If you tun into this problem, the solution is to add a build step that removes the framework from the app bundle’s plugin folder. Adding this bottommost build script to the main app solved the problem:

while [ $COUNTER -lt "${SCRIPT_INPUT_FILE_COUNT}" ]; do

    echo "Removing $FILE"
    rm -rf "$FILE"

You must also provide a pointer to the framework in Input Files. For KeyboardKit Pro, this was:


With these fixes in place, the developer experience wasn’t as nice as I had hoped, but at least it works. I can hopefully refine this over time, e.g. by embedding the build script into the library.


Before we wrap up, let’s touch on licensing.

I want developers to sign up for a Pro license, then register the license when they launch their app. I want the license engine to be capable of handling multiple parameters, while still keeping it simple.

I have therefore developed a license engine that makes it possible to base licenses on these factors:

  • Specific features
  • Supported locales
  • Supported bundles
  • Number of developers (e.g. ssh access to the repo)
  • Number of users (requires some kind of analytics)

A license can be used for a single app, but more IDs can be added at a discount. Licenses expire after a year, after which they have to be renewed to keep using the product. This doesn’t affect shipped apps.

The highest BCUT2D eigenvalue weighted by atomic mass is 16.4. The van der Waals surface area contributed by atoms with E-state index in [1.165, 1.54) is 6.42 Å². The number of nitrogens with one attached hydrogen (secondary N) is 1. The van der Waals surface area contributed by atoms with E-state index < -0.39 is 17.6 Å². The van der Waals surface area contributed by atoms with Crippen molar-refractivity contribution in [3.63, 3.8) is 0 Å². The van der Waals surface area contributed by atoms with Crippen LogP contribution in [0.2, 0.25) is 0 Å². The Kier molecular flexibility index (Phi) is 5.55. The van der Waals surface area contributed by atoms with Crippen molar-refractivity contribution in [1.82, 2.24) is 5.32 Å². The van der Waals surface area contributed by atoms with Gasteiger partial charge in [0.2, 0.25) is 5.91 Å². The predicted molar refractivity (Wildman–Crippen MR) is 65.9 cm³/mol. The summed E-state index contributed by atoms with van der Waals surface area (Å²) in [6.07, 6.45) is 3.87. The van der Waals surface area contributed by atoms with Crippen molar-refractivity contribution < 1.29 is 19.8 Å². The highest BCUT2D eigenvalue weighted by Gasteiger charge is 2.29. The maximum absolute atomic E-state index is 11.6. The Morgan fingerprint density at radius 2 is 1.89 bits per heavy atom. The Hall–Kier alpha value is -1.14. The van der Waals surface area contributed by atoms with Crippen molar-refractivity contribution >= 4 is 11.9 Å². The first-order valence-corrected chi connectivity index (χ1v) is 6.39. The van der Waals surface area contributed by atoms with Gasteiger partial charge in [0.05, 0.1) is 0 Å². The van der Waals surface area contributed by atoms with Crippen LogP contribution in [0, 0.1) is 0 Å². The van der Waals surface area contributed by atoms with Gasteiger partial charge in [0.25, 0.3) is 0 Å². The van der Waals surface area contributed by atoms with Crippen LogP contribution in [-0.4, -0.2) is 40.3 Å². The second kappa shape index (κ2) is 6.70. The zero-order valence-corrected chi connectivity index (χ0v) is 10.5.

I have decided to start with a Basic, Silver and Gold tier setup, where each tier unlocks all pro features, but a different amount of locales. As more features are added, I will experiment with these parameters.


I would love to hear your thoughts about this model. Do you see any pros and cons, risks and missed opportunities? At the end of the day, I hope that I have found a good balance between providing a powerful and completely free and open platform with a way for people and companies to upgrade with features that they could build themselves if they’d like, but choose to go the pro route for to save time.

I hope that this text has been an interesting read. I’m excited to release this into the open and see if the model holds up in real life. You can find more information on the KeyboardKit website.

Thanks for reading!